Respect for freedom of conscience has recently emerged in the same-sex marriage referendum debate as a matter of grave concern. If same-sex marriage is introduced, will allowance be made for a ‘conscience clause’?
A ‘conscience clause’ is a clause that allows people to be exempted from the requirements of a particular law on the basis that they would have to violate their consciences in order to comply with the law. Recently, in Northern Ireland, politicians proposed A Freedom of Conscience Bill after it emerged that a company was being criminally prosecuted for refusing to bake a cake with a slogan on it promoting same-sex marriage.
Following a recent address to the Iona Institute on ‘The Teaching of the Church on Marriage Today’, Archbishop Diarmuid Martin was reported in the media (apparently inaccurately) as calling for provision of a ‘conscience clause’ if same-sex marriage is approved in the referendum.
This provoked several protests. A spokesperson for the ‘Yes’ campaign, Mark Kelly, of the Irish Council for Civil Liberties and the Irish Human Rights and Equality Commission, said that this would be giving a licence to people to use their religious beliefs to discriminate against others. Tánaiste Joan Burton said “No, such an exemption will not be possible”.
The negative reaction that the idea of a ‘conscience clause’ has evoked shows that we are not just debating same-sex marriage. We are debating the kind of society we wish to be. Introducing same-sex marriage is not at all simply to be equated with eradicating discrimination and inequality; instead, it could bring with it new forms of discrimination.
So what is freedom of conscience, and why is it so important? We will answer this from the point of view of Catholic teaching.
Search for truth
Each human being’s search for the truth should be treated with respect and with reverence. St John Paul II said that “Objectively speaking, the search for truth and the search for God are one and the same” (Message for the World Day of Peace 1991). It follows that when we are faced with a person’s conscientious convictions, we are dealing with something sacred. Respect means that I must not belittle or dismiss those convictions but must rather regard them as an expression of something that is fundamental to our human dignity: we are beings who seek the truth (John Paul II, Fides et Ratio 33).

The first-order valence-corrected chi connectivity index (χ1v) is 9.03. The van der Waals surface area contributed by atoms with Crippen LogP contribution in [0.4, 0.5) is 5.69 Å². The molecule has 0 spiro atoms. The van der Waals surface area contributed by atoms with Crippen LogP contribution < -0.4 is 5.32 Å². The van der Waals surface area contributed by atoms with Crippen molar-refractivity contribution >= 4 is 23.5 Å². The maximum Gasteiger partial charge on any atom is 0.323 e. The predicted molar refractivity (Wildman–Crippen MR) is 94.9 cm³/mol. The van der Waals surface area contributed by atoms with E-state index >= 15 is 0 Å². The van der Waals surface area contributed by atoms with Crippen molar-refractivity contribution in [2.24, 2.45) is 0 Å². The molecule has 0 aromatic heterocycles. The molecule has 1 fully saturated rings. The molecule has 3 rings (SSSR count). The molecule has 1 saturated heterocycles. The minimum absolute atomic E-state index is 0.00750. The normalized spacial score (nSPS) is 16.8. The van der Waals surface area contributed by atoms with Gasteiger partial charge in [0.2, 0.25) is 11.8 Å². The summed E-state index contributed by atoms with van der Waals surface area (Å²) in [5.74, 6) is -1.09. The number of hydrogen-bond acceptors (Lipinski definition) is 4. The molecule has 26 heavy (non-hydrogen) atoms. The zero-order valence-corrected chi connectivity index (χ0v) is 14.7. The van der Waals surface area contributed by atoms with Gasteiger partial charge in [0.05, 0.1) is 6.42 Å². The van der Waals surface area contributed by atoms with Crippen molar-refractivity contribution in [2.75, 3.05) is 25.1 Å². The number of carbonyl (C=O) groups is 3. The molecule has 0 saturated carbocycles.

Respect, however, cannot mean that I must approve of or accept as true another person’s convictions, however deep or sincere. My search for truth and my convictions are also deserving of respect. Without mutual respect there can be no tolerant or plural society.
I should not be obliged by law or by any kind of coercion to act as if I did not believe my conscientious convictions to be true.
A society that seeks to oblige citizens to act against what they believe to be right and true risks undermining the basis of its own legitimacy. Society, after all, is built on its citizens’ convictions about truth and justice and human dignity. Hence the great danger, for instance, of denying politicians a free vote on issues of conscience.
The human rights of another person demand, not that I agree with him/her, not that I associate myself with that person’s belief, but that I do not deny a person’s right to hold their convictions; nor should I deny the sincerity with which I should presume they are held unless there is unmistakeable proof to the contrary.
The examples that have been reported recently seem to presume a ‘right’ to demand, for instance, that a printer produce invitations for a same-sex marriage or a baker produce a cake with a slogan advancing a position contrary to his/her convictions. These issues seem to have arisen in cities with large numbers of bakers and stationers. What would be the basis of a claim to insist that people who do not share my convictions should produce for me material expressing views with which they disagree?
Of course bakers, stationers and others should be prosecuted if they refuse to serve customers just because they are gay. Neither would it be right for providers to refuse services that are only remotely related to gay marriage and which of themselves do not necessarily imply approval.
However, if customers demand that people assist them in expressing approval of same-sex marriage and/or participate in promoting it, or indeed in promoting any position that providers believe to be wrong, that is a different question. Then, a line is being crossed.
There is an important distinction to be made between preventing people from doing what they believe they should be allowed to do, and coercing people into doing what they believe to be wrong. We can envisage situations where it may be necessary to prevent people from doing what they believe they should be allowed to do, because in so doing they might violate other people’s rights.
Coercing people in to doing whan they believe to be wrong, however, means directly violating an individual’s conscience. This is the kind of thing we see in the bakery, stationery and parliamentary vote examples.
It is ironic that a referendum which is being presented as being simply about respecting the right of same-sex couples to do what they believe they should be allowed to do, now appears also to be a provision which could mean that many people will be coerced by law into doing what they believe to be wrong!